6 Legendary Sea Monsters Lying in Wait Around the World
by Lisa Holmes, July 2022
You know to watch out for Nessie and the Kraken. But did you know that there’s a different watery ghoul waiting for you on every inhabited continent? Next time you’re splashing around at the beach, be sure to keep an eye out for these legendary sea monsters:
Asia: Mul Gwishin
These restless spirits of the drowned are said to haunt bodies of water large and small—even bathtubs. Native to Korea, these lonely ghosts want to use their extra-long arms to drag you under the water so that you can keep them company.
Mul gwishin are hard to spot–you might only see a head poking out of the water or an arm reaching up from the depths. If you’re swimming in the Han River or off one of Jeju’s beautiful beaches and feel a little tug, you might have fallen into the clutches of one of these Water Ghosts.
In the Congo River Basin, Mokele-mbembe is waiting for you. But you’ll only see this dinosaur-like creature if it wants to see you–more than 50 teams of cryptozoologists have tried and failed to spot the monster. It’s rumored to inhabit the enormous Likouala swamp forest and Lake Tele.
Indigenous people living in the area believe they have a spiritual connection to this water monster. Congolese tribal descriptions of Mokele-mbembe have been recorded as far back as 1916, and there have been repeated claims of sightings since then.
North America: Mishipeshu
This Underwater Panther isn’t exactly a panther. In fact, “Mishipeshu” translates from Ojibwe as “The Great Lynx.” Its nickname is “The Underwater Panther” because that’s how European settlers translated it. The Ojibwe, Cree, and others say that Mishipeshu is a large furry beast like a cat, but with a long serpent tail, spikes on its back, and antlers like a deer.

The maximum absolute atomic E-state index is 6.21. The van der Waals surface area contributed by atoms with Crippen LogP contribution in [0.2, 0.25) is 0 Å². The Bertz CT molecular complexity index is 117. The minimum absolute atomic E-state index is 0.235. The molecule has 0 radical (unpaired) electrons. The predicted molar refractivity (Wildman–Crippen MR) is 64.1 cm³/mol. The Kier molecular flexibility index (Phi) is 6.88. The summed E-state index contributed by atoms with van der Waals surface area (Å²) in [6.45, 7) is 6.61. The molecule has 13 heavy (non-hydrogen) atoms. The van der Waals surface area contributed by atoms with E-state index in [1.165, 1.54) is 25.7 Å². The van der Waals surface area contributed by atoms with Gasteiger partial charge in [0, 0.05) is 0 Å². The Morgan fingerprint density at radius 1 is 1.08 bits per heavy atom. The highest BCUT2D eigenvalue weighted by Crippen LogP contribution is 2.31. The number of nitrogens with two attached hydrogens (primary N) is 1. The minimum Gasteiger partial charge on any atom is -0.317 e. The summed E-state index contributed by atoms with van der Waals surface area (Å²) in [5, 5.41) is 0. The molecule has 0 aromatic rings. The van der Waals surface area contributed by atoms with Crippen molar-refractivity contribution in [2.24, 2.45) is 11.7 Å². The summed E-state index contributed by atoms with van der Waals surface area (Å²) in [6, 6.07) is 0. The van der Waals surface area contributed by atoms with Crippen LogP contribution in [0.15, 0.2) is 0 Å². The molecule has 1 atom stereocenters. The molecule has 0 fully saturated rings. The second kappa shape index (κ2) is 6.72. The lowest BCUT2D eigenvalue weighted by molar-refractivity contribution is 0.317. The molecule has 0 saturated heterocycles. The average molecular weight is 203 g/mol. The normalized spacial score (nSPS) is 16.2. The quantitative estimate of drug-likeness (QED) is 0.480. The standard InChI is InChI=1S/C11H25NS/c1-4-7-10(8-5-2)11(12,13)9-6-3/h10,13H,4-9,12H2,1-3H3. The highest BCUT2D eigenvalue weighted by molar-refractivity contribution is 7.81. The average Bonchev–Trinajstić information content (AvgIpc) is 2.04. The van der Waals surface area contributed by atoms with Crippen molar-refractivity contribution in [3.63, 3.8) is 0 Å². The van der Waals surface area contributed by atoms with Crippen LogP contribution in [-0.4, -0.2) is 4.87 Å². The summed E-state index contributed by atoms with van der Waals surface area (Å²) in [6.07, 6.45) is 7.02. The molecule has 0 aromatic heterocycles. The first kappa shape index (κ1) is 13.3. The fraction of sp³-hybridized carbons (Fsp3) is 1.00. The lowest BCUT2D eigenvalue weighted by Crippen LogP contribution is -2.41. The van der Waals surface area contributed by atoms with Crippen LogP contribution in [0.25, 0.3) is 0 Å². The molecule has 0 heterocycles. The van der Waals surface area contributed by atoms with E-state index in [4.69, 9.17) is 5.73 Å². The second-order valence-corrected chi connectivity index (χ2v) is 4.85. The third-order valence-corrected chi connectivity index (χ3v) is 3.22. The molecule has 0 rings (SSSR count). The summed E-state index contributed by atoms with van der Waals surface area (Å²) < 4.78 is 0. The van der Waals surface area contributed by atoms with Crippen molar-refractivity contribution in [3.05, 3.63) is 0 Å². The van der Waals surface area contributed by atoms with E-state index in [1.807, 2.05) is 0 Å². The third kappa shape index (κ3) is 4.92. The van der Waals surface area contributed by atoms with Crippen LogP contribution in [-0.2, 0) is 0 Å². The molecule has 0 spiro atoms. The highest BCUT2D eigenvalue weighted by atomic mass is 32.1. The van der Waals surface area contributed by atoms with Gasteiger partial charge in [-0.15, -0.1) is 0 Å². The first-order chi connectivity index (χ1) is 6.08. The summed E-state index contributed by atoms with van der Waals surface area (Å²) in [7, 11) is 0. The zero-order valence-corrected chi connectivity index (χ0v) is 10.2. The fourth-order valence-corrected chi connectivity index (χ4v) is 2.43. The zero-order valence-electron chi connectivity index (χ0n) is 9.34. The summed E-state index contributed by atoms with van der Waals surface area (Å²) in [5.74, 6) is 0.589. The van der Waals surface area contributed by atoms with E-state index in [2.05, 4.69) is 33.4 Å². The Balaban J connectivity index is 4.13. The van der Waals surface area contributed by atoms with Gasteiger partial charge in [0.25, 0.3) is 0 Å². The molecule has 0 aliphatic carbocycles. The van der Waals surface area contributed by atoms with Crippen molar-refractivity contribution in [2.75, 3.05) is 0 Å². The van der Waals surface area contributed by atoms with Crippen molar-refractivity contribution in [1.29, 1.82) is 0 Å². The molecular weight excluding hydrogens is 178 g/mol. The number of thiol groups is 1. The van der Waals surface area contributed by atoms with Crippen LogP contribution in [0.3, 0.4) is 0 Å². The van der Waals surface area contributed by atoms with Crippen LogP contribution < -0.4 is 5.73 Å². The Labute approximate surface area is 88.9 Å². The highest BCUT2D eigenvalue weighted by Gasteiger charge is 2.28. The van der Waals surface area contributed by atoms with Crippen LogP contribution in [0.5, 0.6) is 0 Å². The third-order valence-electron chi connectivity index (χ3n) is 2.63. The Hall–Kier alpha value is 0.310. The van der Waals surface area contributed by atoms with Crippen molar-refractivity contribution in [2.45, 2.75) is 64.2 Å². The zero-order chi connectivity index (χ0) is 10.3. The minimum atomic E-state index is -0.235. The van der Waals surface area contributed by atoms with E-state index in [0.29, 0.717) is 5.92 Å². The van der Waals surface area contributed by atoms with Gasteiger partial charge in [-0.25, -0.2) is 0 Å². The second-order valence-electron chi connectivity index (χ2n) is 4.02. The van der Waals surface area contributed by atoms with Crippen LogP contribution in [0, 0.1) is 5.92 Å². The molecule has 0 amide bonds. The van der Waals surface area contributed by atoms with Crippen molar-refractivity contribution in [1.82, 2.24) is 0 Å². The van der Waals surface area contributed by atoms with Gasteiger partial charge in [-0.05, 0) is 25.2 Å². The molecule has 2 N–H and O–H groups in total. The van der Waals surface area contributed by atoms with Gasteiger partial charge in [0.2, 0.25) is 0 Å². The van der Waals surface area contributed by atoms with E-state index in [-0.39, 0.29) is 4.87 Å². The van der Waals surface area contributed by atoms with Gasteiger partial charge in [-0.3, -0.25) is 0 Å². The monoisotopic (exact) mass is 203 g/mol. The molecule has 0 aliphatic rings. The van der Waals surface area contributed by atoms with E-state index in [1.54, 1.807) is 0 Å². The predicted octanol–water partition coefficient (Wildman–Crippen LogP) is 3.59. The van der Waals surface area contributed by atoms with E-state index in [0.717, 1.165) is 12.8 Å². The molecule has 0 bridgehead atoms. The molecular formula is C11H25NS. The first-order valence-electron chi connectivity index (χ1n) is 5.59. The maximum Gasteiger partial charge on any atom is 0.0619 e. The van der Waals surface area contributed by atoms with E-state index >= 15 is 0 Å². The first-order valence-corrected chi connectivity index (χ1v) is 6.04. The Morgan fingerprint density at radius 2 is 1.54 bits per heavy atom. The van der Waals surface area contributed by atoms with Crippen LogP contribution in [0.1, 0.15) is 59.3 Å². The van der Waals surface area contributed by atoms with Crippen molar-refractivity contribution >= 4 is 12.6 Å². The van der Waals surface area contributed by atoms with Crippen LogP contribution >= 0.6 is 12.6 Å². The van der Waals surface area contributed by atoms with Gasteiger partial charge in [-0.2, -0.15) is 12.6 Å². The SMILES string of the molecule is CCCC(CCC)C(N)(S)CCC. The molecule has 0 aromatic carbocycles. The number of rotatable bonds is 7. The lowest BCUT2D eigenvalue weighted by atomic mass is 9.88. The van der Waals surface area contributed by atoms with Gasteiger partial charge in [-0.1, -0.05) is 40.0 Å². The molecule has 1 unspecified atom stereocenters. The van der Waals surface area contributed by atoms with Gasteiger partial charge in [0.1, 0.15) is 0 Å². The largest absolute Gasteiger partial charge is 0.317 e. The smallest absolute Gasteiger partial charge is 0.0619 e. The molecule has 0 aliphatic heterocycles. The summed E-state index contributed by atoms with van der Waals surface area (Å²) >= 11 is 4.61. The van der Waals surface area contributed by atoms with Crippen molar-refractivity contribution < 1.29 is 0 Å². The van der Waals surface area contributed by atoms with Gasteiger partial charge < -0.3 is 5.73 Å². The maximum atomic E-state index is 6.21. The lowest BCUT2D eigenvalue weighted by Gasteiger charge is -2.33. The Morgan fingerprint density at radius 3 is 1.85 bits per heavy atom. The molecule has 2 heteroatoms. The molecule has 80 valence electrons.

Be on the lookout if you’re swimming in the Great Lakes area: Mishipeshu likes to drown people who don’t show it and its domain the proper respect. It’s said that this bizarre-looking creature is the cause of the big storms on Lake Superior, too.
Kids in Yorkshire and Lancashire in the UK know better than to get too close to the water’s edge–their parents have warned them about the Grindylow. The Grindylow is a green or brown creature with a tentacled bottom half and a humanoid torso. It has long, sinewy arms and hands, with sharp, pointy fingernails. Its long, ropy arms will reach up from the deep to snag unwary children. These unfortunate kids are destined to be slowly drowned and then gobbled down with the Grindylow’s razor-sharp teeth.
South America: Yacumama
Yacumama, a Quechua word meaning “Water Mother,” is an inhabitant of the Amazon River. She’s an enormous serpent, some 100 feet (30 meters) long with a 6 foot (2 meter) wide head.
Yacumama is fiercely protective of the waters of the Amazon. She appears when it rains to tip over the boats of any fishermen that she thinks are exploiting the Amazon River’s resources. These unlucky fishermen are never to be seen again
The literal translation of the Aboriginal word “Bunyip” is “spirit” or “devil.” This demonic creature has many appearances. Sometimes it has a horse’s tail, flippers, and walrus tusks. Other times, it’s said to be more like a seal with feathers, and legs instead of flippers. Some stories say that the Bunyip has a single horn, like a unicorn.
If you’re in Australia, be alert for its tell-tale roaring. Bunyip lurk around Australian bodies of water, waiting to catch humans for a quick snack when their usual food is low.